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Observe People Using Your Offerings to Reduce Costs

Feb 11, 2008
After an offering has been finalized and delivered to the beneficiaries, customers, and users, flaws may remain. In the worst cases, offerings will have to be recalled to remedy the dangers. In other cases, user warnings will suffice. In some cases, it will be simple to make adjustments in other ways to eliminate danger.

Long before complaints begin piling up in your offices, accident reports roll in, and lawsuits are filed, accidents and near-accidents will be occurring. A wise offering provider assumes that such problems will ensue and plans for them.

A possible model to consider can be found in the software industry. Developers know that internal testing will only reveal some of the many flaws. Rather than expose people to dangers from flawed software, developers make beta test software versions available to people who test the software in various practical ways that can identify some unanticipated dangers. These testers may be paid to try out the new versions or given other benefits that make the effort worthwhile. Have enough of these tests by savvy users, and the remaining flaws will be greatly reduced.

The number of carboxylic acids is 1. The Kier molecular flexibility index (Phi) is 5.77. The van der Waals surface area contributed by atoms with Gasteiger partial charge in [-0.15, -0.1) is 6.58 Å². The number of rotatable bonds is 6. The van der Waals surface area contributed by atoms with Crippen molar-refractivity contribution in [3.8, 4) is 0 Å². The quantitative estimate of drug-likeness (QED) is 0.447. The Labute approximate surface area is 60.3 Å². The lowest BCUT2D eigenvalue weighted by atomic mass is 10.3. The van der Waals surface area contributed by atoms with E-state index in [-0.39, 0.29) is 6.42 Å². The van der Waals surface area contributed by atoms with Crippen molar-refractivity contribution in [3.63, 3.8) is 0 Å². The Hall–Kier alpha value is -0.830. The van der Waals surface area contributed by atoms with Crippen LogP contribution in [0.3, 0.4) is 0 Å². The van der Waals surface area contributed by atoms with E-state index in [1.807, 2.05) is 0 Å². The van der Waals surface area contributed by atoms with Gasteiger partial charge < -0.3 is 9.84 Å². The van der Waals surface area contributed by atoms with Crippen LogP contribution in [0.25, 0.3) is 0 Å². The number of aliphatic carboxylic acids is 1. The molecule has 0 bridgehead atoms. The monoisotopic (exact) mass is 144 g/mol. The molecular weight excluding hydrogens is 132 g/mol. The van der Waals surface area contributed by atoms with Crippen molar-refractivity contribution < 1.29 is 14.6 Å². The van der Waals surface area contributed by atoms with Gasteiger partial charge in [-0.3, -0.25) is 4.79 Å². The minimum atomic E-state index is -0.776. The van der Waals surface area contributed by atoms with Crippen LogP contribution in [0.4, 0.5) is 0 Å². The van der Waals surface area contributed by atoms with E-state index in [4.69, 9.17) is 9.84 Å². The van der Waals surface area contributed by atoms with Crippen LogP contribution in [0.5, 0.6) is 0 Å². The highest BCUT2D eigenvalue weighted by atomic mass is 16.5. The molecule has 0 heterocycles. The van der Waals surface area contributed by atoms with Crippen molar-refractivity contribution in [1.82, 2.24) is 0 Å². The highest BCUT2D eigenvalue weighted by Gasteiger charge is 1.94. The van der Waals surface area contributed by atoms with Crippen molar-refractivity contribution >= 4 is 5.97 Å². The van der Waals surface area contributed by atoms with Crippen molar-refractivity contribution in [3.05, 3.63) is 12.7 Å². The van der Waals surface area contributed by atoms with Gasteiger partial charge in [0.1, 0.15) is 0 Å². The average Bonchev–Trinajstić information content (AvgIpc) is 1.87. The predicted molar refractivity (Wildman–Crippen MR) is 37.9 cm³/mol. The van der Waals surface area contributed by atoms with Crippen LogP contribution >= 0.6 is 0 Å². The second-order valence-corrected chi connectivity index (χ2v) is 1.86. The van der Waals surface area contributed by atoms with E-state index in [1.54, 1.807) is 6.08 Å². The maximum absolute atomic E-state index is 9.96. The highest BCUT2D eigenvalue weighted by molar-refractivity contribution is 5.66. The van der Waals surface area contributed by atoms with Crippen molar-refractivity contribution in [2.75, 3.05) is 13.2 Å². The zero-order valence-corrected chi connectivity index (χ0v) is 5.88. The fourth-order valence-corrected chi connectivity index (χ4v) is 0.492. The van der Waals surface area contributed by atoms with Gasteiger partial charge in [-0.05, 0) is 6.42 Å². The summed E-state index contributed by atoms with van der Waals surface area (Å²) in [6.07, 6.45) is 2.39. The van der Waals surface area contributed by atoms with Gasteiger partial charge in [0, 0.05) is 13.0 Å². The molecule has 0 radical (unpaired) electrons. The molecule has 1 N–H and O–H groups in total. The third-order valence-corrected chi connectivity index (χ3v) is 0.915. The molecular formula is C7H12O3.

Software designers have learned to prepare for their designs' flaws. As a result, the software is written so that it can easily be repaired by sending out "patches" to fix various issues. With the advent of the Internet, such patches can be distributed automatically to those who subscribe.

While safety is my focus in this article, avoiding harm has an unexpected benefit for many organizations: Acting with care to fix faults makes customers, beneficiaries, and users more likely to do business with you. This positive response to your care increases sales while decreasing the need for marketing expenditures, providing another important cost saving.

Here's an example: When Saturn first shipped its sedans, the company realized that a batch of its cars had been filled with faulty radiator coolant. While most companies would have alerted the owners to the problem, replaced the radiators and the coolant, and felt satisfied, Saturn went further.

Saturn wanted to have the reputation of being a different kind of car company, one you could trust to look out for you. Saturn decided that the right thing to do was to replace those cars with damaged radiators . . . with new cars! And you didn't have to go to the dealership to make the swap. The dealer would come to you with the new car.

Talk about word-of-mouth advertising buzz. One man reported that neighbors and relatives bought over 40 Saturns after hearing about his replacement experience.

How can you observe people using your offerings?
About the Author
Donald Mitchell is an author of seven books including Adventures of an Optimist, The 2,000 Percent Squared Solution, The 2,000 Percent Solution, The 2,000 Percent Solution Workbook, The Irresistible Growth Enterprise, and The Ultimate Competitive Advantage. Read about creating breakthroughs through 2,000 percent solutions and receive tips by e-mail by registering for free at

http://www.2000percentsolution.com .
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